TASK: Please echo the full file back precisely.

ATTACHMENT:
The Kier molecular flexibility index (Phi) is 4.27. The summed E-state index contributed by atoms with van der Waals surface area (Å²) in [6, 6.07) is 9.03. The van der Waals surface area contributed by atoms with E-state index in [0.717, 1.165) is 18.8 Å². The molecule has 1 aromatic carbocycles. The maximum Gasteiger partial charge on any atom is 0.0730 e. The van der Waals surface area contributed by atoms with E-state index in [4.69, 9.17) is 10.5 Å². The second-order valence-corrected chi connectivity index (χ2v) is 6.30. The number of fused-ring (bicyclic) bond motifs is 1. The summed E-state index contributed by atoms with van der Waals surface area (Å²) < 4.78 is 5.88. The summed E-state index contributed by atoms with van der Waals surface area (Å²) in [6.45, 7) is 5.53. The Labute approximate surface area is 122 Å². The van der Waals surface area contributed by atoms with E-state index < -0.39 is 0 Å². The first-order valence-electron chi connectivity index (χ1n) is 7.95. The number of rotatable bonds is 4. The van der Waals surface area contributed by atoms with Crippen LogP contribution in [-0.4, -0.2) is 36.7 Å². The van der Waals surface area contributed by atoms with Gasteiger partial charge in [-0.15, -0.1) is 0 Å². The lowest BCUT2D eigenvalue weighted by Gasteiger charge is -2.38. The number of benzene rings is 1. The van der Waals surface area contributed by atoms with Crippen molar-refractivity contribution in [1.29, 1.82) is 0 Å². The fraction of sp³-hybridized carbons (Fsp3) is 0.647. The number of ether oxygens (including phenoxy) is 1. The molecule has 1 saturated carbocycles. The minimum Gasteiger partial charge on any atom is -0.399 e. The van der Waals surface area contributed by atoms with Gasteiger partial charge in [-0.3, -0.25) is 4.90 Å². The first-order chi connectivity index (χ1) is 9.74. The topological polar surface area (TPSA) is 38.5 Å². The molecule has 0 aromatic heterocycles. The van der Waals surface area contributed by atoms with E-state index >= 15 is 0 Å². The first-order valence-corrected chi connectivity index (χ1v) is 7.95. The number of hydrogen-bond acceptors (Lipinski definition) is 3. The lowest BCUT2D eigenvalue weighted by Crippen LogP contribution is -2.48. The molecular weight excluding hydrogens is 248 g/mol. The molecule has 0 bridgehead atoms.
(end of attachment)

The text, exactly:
The Kier molecular flexibility index (Phi) is 4.27. The summed E-state index contributed by atoms with van der Waals surface area (Å²) in [6, 6.07) is 9.03. The van der Waals surface area contributed by atoms with E-state index in [0.717, 1.165) is 18.8 Å². The molecule has 1 aromatic carbocycles. The maximum Gasteiger partial charge on any atom is 0.0730 e. The van der Waals surface area contributed by atoms with E-state index in [4.69, 9.17) is 10.5 Å². The second-order valence-corrected chi connectivity index (χ2v) is 6.30. The number of fused-ring (bicyclic) bond motifs is 1. The summed E-state index contributed by atoms with van der Waals surface area (Å²) < 4.78 is 5.88. The summed E-state index contributed by atoms with van der Waals surface area (Å²) in [6.45, 7) is 5.53. The Labute approximate surface area is 122 Å². The van der Waals surface area contributed by atoms with E-state index < -0.39 is 0 Å². The first-order valence-electron chi connectivity index (χ1n) is 7.95. The number of rotatable bonds is 4. The van der Waals surface area contributed by atoms with Crippen LogP contribution in [-0.4, -0.2) is 36.7 Å². The van der Waals surface area contributed by atoms with Gasteiger partial charge in [-0.15, -0.1) is 0 Å². The lowest BCUT2D eigenvalue weighted by Gasteiger charge is -2.38. The number of benzene rings is 1. The van der Waals surface area contributed by atoms with Crippen molar-refractivity contribution in [1.29, 1.82) is 0 Å². The fraction of sp³-hybridized carbons (Fsp3) is 0.647. The number of ether oxygens (including phenoxy) is 1. The molecule has 1 saturated carbocycles. The minimum Gasteiger partial charge on any atom is -0.399 e. The van der Waals surface area contributed by atoms with Gasteiger partial charge in [-0.3, -0.25) is 4.90 Å². The first-order chi connectivity index (χ1) is 9.74. The topological polar surface area (TPSA) is 38.5 Å². The molecule has 0 aromatic heterocycles. The van der Waals surface area contributed by atoms with E-state index >= 15 is 0 Å². The first-order valence-corrected chi connectivity index (χ1v) is 7.95. The number of hydrogen-bond acceptors (Lipinski definition) is 3. The lowest BCUT2D eigenvalue weighted by Crippen LogP contribution is -2.48. The molecular weight excluding hydrogens is 248 g/mol. The molecule has 0 bridgehead atoms.